Black Friday is just around the corner, and retailers such as Target, Toys “R” Us, Macy’s and others are racing to advertise deals and their extended hours. Many of the major retailers will open at midnight or earlier on Thanksgiving, which has sparked backlash from some employees. As Ashley Lutz reported:

Anthony Hardwick says he resents working at Target Corp. on Thanksgiving and has garnered more than 37,000 signatures on an online protest petition.

Target, Macy’s Inc., Gap Inc., Kohl’s Corp., Toys “R” Us Inc. and Best Buy Co. all plan to open at midnight or earlier on Thanksgiving in an attempt to goose sales that the National Retail Federation says may rise just 2.8 percent this holiday season, or about half as much as last year.

Hardwick, 29, who says he has been a Target parking attendant in Omaha for three years, began the petition two weeks ago on the Web site after learning that he and his coworkers would be required to start at 11 p.m. Nov. 24 for a 10-hour shift.

“I was so disappointed the day I found out about this because I did the math in my head and I was going to have to go to bed in the early afternoon on Thanksgiving to go in and work 10 hours,” Hardwick said in a telephone interview. “Everyone at work was resigned because the economy is bad and so our employer has us over a barrel.”

Hardwick said that he hasn’t heard from Target and that he fears losing his job for starting the protest and speaking to the media.

Target is the “unlucky” focus of a “new tradition” many retailers have started to spur excitement about the holiday season, said Marshal Cohen, an analyst at the Port Washington, New York-based NPD Group.

“This petition and sentiment will gain momentum,” Cohen said in a telephone interview. “The people who avoid the stores will be telling the retailer they will not shop there because they are breaking tradition.”

About 22 million shoppers looked for deals on Thanksgiving last year, Kathy Grannis, a spokeswoman for the Washington-based NRF, said in a telephone interview. That’s about a quarter of the consumers who shopped the next day, known as Black Friday, she said.

Many have decried the encroachment of the traditional Black Friday shopping into Thanksgiving because of its disruption of the family celebrations. As Susan Brooks Thistlewaite wrote:

How much is the American worker supposed to put up with? Ordinary Americans are already overworked and underpaid, but major retailers like Wal-Mart are pushing their “Black Friday” sales into Thanksgiving day, some starting at 10 p.m. on the holiday. These stores are invading one of the few holidays many workers get anymore.

No thanks.

Thanksgiving is about family and friends rejoicing together, relaxing after all the hard work of the year. But now workers in these stores are even losing that option; if stores continue the drive to start “Black Friday” on Thursday, some employees will have to literally get up from the Thanksgiving table and head in to work.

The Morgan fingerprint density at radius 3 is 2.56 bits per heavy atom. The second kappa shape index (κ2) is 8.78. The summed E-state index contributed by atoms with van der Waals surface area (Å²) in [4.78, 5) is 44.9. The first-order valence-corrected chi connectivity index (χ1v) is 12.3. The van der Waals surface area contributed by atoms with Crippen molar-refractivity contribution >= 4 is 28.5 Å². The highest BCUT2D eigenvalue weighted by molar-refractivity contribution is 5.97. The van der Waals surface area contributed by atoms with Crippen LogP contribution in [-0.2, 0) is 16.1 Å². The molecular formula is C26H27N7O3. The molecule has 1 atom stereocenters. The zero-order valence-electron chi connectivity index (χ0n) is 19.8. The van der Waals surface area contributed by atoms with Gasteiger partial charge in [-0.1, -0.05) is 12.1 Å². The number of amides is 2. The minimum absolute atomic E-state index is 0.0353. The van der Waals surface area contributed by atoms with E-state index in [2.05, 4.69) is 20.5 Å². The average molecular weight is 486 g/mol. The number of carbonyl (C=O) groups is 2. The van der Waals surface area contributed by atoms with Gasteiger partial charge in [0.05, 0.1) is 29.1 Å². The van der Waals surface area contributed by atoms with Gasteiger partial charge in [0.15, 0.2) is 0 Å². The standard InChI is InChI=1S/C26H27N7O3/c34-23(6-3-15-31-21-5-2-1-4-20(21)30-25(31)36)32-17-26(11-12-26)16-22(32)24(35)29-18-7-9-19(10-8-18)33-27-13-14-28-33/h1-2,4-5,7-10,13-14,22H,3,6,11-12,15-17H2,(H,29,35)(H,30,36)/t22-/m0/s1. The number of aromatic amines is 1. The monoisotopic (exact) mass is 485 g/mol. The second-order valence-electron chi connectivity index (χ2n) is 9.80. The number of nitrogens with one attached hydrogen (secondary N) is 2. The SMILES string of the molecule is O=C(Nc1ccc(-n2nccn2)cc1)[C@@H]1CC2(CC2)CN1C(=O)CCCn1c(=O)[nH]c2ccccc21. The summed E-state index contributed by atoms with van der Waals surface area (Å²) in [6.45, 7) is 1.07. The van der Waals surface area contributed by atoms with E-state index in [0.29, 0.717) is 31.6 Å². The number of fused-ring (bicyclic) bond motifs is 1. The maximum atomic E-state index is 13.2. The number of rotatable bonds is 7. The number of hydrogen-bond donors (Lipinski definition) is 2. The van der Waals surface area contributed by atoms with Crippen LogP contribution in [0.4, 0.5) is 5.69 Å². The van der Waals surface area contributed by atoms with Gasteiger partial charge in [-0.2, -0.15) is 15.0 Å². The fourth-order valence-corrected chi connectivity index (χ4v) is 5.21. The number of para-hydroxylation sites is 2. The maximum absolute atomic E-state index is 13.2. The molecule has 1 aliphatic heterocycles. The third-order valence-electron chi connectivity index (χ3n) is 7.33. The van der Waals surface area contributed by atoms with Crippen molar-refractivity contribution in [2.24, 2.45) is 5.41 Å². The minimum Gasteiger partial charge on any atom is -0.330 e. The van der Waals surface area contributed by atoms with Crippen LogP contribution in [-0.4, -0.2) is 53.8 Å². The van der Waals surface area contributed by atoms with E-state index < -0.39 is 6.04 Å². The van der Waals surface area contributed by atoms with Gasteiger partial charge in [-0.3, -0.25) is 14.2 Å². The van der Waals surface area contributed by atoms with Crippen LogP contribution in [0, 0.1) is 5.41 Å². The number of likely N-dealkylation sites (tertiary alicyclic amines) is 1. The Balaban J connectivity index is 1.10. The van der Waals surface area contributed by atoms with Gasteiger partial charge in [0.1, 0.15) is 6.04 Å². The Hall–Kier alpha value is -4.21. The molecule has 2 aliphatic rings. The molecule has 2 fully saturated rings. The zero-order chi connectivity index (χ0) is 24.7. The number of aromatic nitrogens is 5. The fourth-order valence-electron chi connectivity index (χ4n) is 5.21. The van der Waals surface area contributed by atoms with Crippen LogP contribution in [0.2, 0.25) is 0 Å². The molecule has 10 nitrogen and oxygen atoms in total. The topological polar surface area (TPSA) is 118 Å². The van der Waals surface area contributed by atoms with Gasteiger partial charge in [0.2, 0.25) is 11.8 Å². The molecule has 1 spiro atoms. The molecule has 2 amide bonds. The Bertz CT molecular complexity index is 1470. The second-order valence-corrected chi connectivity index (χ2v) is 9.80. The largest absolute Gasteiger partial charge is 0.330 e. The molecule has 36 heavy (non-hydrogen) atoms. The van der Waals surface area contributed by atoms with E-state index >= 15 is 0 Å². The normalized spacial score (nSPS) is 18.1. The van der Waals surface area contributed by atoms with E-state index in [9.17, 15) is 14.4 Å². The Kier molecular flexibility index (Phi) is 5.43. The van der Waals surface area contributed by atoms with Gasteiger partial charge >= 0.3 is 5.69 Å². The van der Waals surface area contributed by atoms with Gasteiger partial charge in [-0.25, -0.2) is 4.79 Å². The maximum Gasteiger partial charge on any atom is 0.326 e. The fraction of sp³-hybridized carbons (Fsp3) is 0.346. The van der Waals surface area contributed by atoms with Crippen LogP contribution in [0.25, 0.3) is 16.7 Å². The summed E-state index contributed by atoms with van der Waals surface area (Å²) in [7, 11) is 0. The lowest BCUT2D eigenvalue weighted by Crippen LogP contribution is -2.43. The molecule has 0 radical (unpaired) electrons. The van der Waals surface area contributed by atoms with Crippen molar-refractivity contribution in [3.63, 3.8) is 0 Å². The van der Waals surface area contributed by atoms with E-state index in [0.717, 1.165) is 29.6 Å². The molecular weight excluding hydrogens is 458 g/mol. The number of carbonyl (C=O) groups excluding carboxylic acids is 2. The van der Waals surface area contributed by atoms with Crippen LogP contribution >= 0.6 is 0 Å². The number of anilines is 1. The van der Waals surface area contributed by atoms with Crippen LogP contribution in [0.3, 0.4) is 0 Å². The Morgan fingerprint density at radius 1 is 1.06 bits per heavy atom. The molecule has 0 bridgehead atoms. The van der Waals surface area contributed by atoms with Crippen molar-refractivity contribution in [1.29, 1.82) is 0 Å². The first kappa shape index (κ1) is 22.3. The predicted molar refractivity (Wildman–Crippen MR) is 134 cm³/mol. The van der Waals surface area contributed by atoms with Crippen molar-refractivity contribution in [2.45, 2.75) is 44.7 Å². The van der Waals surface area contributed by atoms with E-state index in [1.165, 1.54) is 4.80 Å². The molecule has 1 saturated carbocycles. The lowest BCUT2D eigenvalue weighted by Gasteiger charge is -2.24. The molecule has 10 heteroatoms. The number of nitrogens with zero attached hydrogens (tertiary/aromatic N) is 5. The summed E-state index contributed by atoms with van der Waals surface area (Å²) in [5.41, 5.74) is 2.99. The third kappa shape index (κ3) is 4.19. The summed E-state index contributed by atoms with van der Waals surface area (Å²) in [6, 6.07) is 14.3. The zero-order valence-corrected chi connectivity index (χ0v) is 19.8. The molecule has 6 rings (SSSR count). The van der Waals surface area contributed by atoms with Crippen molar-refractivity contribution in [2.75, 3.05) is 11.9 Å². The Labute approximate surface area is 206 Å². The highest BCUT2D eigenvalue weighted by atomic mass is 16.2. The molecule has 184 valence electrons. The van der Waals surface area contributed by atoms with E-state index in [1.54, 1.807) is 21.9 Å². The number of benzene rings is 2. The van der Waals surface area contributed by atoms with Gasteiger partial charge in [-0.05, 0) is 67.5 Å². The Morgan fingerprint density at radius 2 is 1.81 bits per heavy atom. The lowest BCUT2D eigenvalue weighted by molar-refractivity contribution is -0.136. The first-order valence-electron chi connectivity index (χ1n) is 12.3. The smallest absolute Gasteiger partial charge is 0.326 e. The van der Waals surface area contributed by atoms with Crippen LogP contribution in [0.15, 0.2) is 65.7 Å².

Our economy has become a treadmill for both workers and consumers alike, locked in an awful race of overwork and consumption. If the retailers don’t get into the “black,” that is, turn huge profits during the pre-Christmas sales on the Friday after Thanksgiving, then there is the threat that more workers will lose their jobs. Consumers, with their salaries flat or even cut in recent years, think they need the sales in order to afford gifts for the holidays. Workers are locked on to this same treadmill, having to service the consumption in order for the machinery of the economy to “improve.”


This system is profoundly immoral. First, the basic premise is false. These retailers don’t need to encroach on Thanksgiving in order to survive. Corporations are making huge profits, and they are increasingly doing so on the backs of American workers. “In the past 20 years, the U.S. economy has grown nearly 60 percent,” according to Dan Gilson of Mother Jones. This is not only due to the Internet and automation, but also as a “result of Americans working harder — often without a big boost to their bottom lines. Oh, and meanwhile, corporate profits are up 20 percent.”

With the anemic growth of the American economy worrying many retailers, some are not expecting the same sales boost that recent years have brought. As Matt Townsend reported :

Retailers’ chief marketing officers are less optimistic about sales growth on Black Friday than they were a year earlier as increasing competition prompts stores to boost discounts, according to a survey by BDO USA.

Purchases on Nov. 25, the day after the Thanksgiving holiday, may rise 1.6 percent, the average estimate of 100 executives in BDO’s survey conducted last month. That compares with an average projection of a 3.8 percent increase in the survey last year.

“It’s not a home run by any means, but it’s positive growth,” Ted Vaughan, a partner at BDO’s retail and consumer practice in Dallas, said in an interview. Black Friday’s importance has diminished as retailers start advertising holiday deals earlier, he said.

Black Friday serves as the unofficial start to the holiday shopping season when retailers lure shoppers to stores with discounts and giveaways. Sales on the day rose 0.3 percent last year, according to Chicago-based ShopperTrak. Sales for the weekend after Thanksgiving gained 6.4 percent last year, according to the National Retail Federation.

Sales for the entire holiday shopping season may increase 2.9 percent, according to the BDO survey. That would be slower than the 5.2 percent gain a year earlier that was reported by the Washington-based NRF.

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